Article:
Contemporary games are also indicative of time periods in which they’re made, but these days it’s perhaps harder to see the differences between old and new games. Often it’s a tiny technical difference; such as a nuance in a particular approach adopted by one incarnation of a genre that slightly alters what went before. This is evident, perhaps, in the detail offered by an increased polygon count that kind of thing. It would seem great leaps forward in video game technology are harder to come by than they used to be.
My other Christmas present was Backroom Boys, a sublime new book by Francis Spufford and published by Faber and Faber (2003). The book, apparently originally entitled Spitfires in Space, tells the stories of recent British technological triumphs which, and let’s face facts in light of the heartrending failure of the UK’s spit’n'sawdust Mars mission Beagle 2 to satisfactorily report back to Earth, you wouldn’t immediately anticipate you’d be able to weave an entire book from. I spent the festive season reading about the forgotten British rocket programme and the sheer technological indulgence of the beautiful and much missed Concorde while digesting my turkey and coming to terms with my numerous hangovers. Of particular interest to me was the chapter dedicated to Elite, a seminal British video game which more than any other seems to somehow capture the zeitgeist of the 1980s.
I was supremely lousy at the game when it arrived on the scene, mainly because it was designed for Acorn’s BBC machine and my only way of getting access to it was through early morning or late afternoon attendance in the computer room at school. The game situates you in a spacecraft, but this is no shoot ‘em-up a la Star Raiders, which as I’ve written previously holds a special place in my heart because it was the first video game I ever owned. By contrast Elite is a trading game, inspired in part by the role playing board games which proliferated in the 1980s and which still command the attention of (mainly) adolescent players today.
As Spufford explains, Elite solved the familiar problem of memory compression in a brilliantly lateral way. The creators of the game, David Braben and Ian Bell, wanted it to be a truly immersive experience, and weren’t satisfied with constructing, say, a mere ten solar systems for the player to venture through: they wanted a universe of exploration. Braben and Bell used the Fibonacci Sequence as a means of solving the problem. As Spufford details the Fibonacci Sequence is a mathematical oddity which consists of seemingly random numbers that are in fact totally predictable. Adopting a comparable approach enabled Braben and Bell to squeeze unique solar systems into a mere 12 digits of hexadecimal code. As a clever way around a knotty problem this makes Elite an historically important artifact, over and beyond it’s emblematic stature as a game that expresses, perhaps more fully than any other digital game of the era, the Thatcherite approach to the wider universe.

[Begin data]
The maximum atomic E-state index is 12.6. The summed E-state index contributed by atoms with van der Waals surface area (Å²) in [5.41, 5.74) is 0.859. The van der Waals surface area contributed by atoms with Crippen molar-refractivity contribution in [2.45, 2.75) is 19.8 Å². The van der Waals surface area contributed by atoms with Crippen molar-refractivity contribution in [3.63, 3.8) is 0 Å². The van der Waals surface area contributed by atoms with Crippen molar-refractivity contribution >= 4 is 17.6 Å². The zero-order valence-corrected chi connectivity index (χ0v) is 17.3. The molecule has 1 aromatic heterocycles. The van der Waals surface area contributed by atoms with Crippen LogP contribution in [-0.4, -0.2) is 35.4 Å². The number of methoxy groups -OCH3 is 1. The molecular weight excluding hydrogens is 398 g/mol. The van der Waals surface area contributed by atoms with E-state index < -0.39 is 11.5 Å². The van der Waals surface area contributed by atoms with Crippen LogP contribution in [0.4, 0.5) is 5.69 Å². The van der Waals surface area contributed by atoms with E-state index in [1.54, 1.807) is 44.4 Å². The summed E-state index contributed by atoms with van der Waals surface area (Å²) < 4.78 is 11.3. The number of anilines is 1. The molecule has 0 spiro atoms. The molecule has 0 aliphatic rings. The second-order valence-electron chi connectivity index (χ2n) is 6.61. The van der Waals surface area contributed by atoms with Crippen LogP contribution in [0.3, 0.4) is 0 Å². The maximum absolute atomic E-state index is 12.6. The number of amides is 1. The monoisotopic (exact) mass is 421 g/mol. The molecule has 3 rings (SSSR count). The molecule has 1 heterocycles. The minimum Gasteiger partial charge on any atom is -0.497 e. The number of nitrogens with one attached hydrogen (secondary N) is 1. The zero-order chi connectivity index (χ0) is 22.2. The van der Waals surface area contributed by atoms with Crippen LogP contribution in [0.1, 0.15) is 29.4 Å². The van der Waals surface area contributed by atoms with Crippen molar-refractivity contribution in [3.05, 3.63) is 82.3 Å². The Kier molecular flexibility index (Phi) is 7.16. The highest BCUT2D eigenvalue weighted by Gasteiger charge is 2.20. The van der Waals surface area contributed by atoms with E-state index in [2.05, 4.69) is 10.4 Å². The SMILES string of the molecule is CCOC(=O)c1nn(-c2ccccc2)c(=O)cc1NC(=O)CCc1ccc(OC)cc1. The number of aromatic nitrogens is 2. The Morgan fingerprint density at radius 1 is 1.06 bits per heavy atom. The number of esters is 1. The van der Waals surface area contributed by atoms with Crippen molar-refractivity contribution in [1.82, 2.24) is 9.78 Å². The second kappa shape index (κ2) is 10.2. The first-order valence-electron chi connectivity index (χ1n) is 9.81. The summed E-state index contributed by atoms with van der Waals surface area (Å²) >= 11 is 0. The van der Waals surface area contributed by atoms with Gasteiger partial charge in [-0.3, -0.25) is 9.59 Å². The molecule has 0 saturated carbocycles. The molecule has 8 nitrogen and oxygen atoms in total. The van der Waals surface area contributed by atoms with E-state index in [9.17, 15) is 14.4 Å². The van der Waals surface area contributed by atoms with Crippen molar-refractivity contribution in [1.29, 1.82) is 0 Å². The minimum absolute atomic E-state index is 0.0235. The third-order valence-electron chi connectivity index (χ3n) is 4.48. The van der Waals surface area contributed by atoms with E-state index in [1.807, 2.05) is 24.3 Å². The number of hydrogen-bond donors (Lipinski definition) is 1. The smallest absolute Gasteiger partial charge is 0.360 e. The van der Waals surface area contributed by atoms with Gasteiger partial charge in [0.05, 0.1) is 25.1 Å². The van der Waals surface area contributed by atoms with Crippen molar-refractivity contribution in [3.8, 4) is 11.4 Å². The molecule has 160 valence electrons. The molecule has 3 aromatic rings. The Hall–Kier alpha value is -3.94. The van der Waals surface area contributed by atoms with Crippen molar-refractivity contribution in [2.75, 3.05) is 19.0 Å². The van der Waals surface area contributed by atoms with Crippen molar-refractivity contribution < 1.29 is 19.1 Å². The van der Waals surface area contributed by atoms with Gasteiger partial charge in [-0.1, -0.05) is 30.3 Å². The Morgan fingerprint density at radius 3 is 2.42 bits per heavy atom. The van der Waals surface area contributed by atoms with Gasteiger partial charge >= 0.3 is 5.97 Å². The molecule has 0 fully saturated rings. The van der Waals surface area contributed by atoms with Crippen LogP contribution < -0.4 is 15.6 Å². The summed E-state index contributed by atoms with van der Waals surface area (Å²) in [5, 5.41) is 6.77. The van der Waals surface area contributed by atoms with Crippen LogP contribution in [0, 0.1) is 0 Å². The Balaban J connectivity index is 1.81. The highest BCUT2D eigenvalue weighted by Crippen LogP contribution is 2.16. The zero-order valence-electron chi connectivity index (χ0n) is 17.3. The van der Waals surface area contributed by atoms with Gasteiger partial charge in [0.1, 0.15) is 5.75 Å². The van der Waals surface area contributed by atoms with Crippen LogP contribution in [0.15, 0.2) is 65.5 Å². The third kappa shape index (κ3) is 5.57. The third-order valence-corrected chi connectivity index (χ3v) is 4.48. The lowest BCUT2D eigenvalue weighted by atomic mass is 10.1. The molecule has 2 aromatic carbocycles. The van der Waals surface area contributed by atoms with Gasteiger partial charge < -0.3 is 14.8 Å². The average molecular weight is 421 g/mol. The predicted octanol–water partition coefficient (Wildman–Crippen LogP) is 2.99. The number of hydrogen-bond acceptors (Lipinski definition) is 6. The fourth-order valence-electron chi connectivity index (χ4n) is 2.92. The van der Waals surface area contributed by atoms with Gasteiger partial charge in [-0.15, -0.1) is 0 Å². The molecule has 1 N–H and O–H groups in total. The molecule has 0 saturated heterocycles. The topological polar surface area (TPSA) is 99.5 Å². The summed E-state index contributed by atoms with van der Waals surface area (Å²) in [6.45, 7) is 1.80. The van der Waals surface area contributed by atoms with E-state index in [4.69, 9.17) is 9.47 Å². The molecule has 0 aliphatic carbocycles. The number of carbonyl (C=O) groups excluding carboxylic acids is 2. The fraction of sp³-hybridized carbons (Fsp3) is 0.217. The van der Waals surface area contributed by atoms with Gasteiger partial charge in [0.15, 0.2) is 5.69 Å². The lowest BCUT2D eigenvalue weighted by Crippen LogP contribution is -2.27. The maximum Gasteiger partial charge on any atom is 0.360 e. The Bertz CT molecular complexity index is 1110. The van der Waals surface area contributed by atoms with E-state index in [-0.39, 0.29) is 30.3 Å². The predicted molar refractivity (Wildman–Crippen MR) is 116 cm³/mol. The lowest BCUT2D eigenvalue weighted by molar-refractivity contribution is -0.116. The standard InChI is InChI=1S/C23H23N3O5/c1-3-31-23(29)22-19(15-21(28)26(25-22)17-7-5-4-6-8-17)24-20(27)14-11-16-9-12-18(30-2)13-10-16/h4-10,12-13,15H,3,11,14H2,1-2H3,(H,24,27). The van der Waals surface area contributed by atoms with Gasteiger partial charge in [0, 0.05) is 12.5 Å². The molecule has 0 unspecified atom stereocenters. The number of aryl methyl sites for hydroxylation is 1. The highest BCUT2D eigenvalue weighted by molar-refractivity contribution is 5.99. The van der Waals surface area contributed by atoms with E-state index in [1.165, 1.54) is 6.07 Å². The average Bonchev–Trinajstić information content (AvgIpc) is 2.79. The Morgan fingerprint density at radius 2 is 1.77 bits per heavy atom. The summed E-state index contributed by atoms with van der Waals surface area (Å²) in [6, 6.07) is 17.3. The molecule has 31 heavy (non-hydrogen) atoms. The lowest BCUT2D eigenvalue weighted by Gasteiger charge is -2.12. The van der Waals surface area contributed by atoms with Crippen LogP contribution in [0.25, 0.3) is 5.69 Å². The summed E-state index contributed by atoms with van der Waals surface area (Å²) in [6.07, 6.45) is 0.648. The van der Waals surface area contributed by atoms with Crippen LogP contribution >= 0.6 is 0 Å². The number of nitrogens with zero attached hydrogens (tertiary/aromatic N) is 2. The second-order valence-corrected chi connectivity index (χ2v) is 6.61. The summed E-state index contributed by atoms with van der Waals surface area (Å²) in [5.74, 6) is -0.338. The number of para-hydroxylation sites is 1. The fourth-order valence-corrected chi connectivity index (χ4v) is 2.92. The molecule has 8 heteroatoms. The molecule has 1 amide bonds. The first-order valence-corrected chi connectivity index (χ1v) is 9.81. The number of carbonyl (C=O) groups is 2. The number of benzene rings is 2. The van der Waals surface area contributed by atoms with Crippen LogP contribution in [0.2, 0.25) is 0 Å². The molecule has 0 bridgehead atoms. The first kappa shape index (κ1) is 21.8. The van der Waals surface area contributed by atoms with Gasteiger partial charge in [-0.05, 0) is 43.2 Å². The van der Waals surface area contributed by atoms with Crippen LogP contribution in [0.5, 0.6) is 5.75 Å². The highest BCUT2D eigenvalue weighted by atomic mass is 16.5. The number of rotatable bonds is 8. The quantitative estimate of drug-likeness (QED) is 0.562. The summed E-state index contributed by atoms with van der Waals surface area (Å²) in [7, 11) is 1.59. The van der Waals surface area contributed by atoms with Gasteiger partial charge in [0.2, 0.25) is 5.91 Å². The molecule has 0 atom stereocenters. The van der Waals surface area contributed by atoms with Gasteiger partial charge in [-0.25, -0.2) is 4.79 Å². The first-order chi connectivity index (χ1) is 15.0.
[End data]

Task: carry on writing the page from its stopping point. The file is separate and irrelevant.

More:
From the other perspective, the ways in which contemporary video games seek to represent history (while boasting forms of realism not available to their pixellated predecessors) is increasingly worthy of discussion. The always engaging British literary journalist and video game commentator Steven Poole suggested some time ago that Vice City, with its frequent references to the 1980s, is the first example of a “period” video game. This is a contestable statement: a fair number of games have used historical settings as a basis for action; from the notorious Custer’s Last Stand to EA Games’ hugely successful Medal of Honour World War Two sequence. But it is certainly true that Vice City is very effective in the manner in which it evokes a particular recent era of history. We can speculate that in the case of Vice City music, that most immediate of signifiers, connects us more effectively than any other aspect of the game’s elaborate design to the (sometimes grim, sometimes wonderful) memories of that same Thatcherite/Reaganomic era that produced Elite.
Games that seek to represent the present will themselves become historical documents, but uniquely in the case of historical documents, ones which we can still explore in time to come. Sony’s The Getaway, which is set in a virtual version of contemporary London, has already started to date, and will provide future generations with the ability to explore a key world city at a point just after the turn of the millennium. And frankly if the world continues heading in the disastrous direction it’s adopted since the turn of the millennium, video game renderings of key world cities may be all our descendants have to go on as a guide to the recent past.
Game developers are as historically situated as any other artists. When they produce work either set in a contemporary era or in the past, both the objects of the representation and the means by which the representation is brought to life are influenced by manifold historical pressures. They are history and they are of history, which, I would argue, are reasons enough for them to be the subject of academic scrutiny. And we would do well to remember that.